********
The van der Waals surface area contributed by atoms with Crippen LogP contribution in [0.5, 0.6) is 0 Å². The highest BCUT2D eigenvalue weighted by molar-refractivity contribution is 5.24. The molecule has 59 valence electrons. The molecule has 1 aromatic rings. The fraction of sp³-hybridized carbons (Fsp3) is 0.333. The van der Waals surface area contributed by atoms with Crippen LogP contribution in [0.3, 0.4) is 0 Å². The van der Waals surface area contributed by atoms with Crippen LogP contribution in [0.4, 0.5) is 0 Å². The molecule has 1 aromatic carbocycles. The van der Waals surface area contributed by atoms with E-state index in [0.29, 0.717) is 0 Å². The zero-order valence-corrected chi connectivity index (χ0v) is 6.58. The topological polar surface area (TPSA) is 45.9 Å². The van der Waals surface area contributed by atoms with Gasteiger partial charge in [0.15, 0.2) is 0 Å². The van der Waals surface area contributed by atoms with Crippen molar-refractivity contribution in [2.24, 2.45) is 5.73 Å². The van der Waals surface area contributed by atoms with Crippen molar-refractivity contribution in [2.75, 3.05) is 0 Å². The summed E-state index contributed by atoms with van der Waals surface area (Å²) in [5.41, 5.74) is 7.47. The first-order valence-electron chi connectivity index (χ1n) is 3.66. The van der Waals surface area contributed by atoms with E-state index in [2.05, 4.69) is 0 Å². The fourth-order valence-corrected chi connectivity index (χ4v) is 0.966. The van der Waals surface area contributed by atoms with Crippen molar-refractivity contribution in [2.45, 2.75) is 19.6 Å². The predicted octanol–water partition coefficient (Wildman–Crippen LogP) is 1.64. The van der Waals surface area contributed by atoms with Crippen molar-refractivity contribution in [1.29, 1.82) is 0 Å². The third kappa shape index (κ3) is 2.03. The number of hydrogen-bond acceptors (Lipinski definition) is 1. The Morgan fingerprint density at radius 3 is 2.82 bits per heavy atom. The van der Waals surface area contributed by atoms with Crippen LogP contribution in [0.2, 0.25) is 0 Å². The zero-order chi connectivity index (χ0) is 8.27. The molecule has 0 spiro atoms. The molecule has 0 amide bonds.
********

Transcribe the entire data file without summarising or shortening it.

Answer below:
The van der Waals surface area contributed by atoms with Crippen LogP contribution in [0.5, 0.6) is 0 Å². The highest BCUT2D eigenvalue weighted by molar-refractivity contribution is 5.24. The molecule has 59 valence electrons. The molecule has 1 aromatic rings. The fraction of sp³-hybridized carbons (Fsp3) is 0.333. The van der Waals surface area contributed by atoms with Crippen LogP contribution in [0.3, 0.4) is 0 Å². The van der Waals surface area contributed by atoms with Crippen LogP contribution in [0.4, 0.5) is 0 Å². The molecule has 1 aromatic carbocycles. The van der Waals surface area contributed by atoms with E-state index in [0.29, 0.717) is 0 Å². The zero-order valence-corrected chi connectivity index (χ0v) is 6.58. The topological polar surface area (TPSA) is 45.9 Å². The van der Waals surface area contributed by atoms with Gasteiger partial charge in [0.15, 0.2) is 0 Å². The van der Waals surface area contributed by atoms with Crippen molar-refractivity contribution in [2.24, 2.45) is 5.73 Å². The van der Waals surface area contributed by atoms with Crippen molar-refractivity contribution in [2.75, 3.05) is 0 Å². The summed E-state index contributed by atoms with van der Waals surface area (Å²) in [5.41, 5.74) is 7.47. The first-order valence-electron chi connectivity index (χ1n) is 3.66. The van der Waals surface area contributed by atoms with E-state index in [2.05, 4.69) is 0 Å². The fourth-order valence-corrected chi connectivity index (χ4v) is 0.966. The van der Waals surface area contributed by atoms with Crippen molar-refractivity contribution in [2.45, 2.75) is 19.6 Å². The predicted octanol–water partition coefficient (Wildman–Crippen LogP) is 1.64. The van der Waals surface area contributed by atoms with Crippen molar-refractivity contribution in [1.29, 1.82) is 0 Å². The third kappa shape index (κ3) is 2.03. The number of hydrogen-bond acceptors (Lipinski definition) is 1. The Morgan fingerprint density at radius 3 is 2.82 bits per heavy atom. The van der Waals surface area contributed by atoms with Crippen LogP contribution in [0.2, 0.25) is 0 Å². The zero-order chi connectivity index (χ0) is 8.27. The molecule has 0 spiro atoms. The molecule has 0 amide bonds.